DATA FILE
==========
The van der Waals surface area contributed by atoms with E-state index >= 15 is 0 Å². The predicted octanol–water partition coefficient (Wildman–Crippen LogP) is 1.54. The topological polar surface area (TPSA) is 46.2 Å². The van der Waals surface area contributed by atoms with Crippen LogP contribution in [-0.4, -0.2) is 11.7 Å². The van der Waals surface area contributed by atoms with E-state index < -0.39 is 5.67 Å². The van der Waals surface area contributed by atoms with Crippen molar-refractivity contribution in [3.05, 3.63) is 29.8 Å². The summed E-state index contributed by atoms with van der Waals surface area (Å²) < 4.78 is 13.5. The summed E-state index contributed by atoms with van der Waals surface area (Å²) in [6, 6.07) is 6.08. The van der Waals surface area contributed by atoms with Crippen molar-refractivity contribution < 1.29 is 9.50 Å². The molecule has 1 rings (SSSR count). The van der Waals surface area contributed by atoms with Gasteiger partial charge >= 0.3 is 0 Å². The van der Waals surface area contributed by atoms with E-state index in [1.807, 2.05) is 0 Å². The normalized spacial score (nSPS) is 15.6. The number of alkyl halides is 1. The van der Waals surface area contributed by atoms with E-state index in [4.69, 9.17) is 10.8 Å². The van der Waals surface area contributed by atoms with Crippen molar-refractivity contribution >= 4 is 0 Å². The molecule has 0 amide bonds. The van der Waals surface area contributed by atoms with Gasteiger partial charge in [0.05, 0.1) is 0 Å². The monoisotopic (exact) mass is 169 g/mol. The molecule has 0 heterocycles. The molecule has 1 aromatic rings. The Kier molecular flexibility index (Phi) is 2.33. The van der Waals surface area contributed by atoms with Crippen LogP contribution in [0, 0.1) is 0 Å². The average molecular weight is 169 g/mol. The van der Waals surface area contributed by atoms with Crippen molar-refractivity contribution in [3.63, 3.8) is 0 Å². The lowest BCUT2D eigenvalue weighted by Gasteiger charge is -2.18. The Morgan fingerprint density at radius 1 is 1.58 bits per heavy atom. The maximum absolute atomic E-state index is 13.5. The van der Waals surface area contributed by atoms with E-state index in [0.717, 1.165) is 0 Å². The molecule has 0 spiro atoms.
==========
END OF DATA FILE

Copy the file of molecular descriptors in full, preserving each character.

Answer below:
The van der Waals surface area contributed by atoms with E-state index >= 15 is 0 Å². The predicted octanol–water partition coefficient (Wildman–Crippen LogP) is 1.54. The topological polar surface area (TPSA) is 46.2 Å². The van der Waals surface area contributed by atoms with Crippen LogP contribution in [-0.4, -0.2) is 11.7 Å². The van der Waals surface area contributed by atoms with E-state index < -0.39 is 5.67 Å². The van der Waals surface area contributed by atoms with Crippen molar-refractivity contribution in [3.05, 3.63) is 29.8 Å². The summed E-state index contributed by atoms with van der Waals surface area (Å²) < 4.78 is 13.5. The summed E-state index contributed by atoms with van der Waals surface area (Å²) in [6, 6.07) is 6.08. The van der Waals surface area contributed by atoms with Crippen molar-refractivity contribution < 1.29 is 9.50 Å². The molecule has 1 rings (SSSR count). The van der Waals surface area contributed by atoms with Gasteiger partial charge >= 0.3 is 0 Å². The van der Waals surface area contributed by atoms with E-state index in [1.807, 2.05) is 0 Å². The normalized spacial score (nSPS) is 15.6. The number of alkyl halides is 1. The van der Waals surface area contributed by atoms with E-state index in [4.69, 9.17) is 10.8 Å². The van der Waals surface area contributed by atoms with Crippen molar-refractivity contribution >= 4 is 0 Å². The molecule has 0 amide bonds. The van der Waals surface area contributed by atoms with Gasteiger partial charge in [0.05, 0.1) is 0 Å². The monoisotopic (exact) mass is 169 g/mol. The molecule has 0 heterocycles. The molecule has 1 aromatic rings. The Kier molecular flexibility index (Phi) is 2.33. The van der Waals surface area contributed by atoms with Crippen LogP contribution in [0, 0.1) is 0 Å². The average molecular weight is 169 g/mol. The van der Waals surface area contributed by atoms with Crippen molar-refractivity contribution in [3.63, 3.8) is 0 Å². The lowest BCUT2D eigenvalue weighted by Gasteiger charge is -2.18. The Morgan fingerprint density at radius 1 is 1.58 bits per heavy atom. The maximum absolute atomic E-state index is 13.5. The van der Waals surface area contributed by atoms with E-state index in [0.717, 1.165) is 0 Å². The molecule has 0 spiro atoms.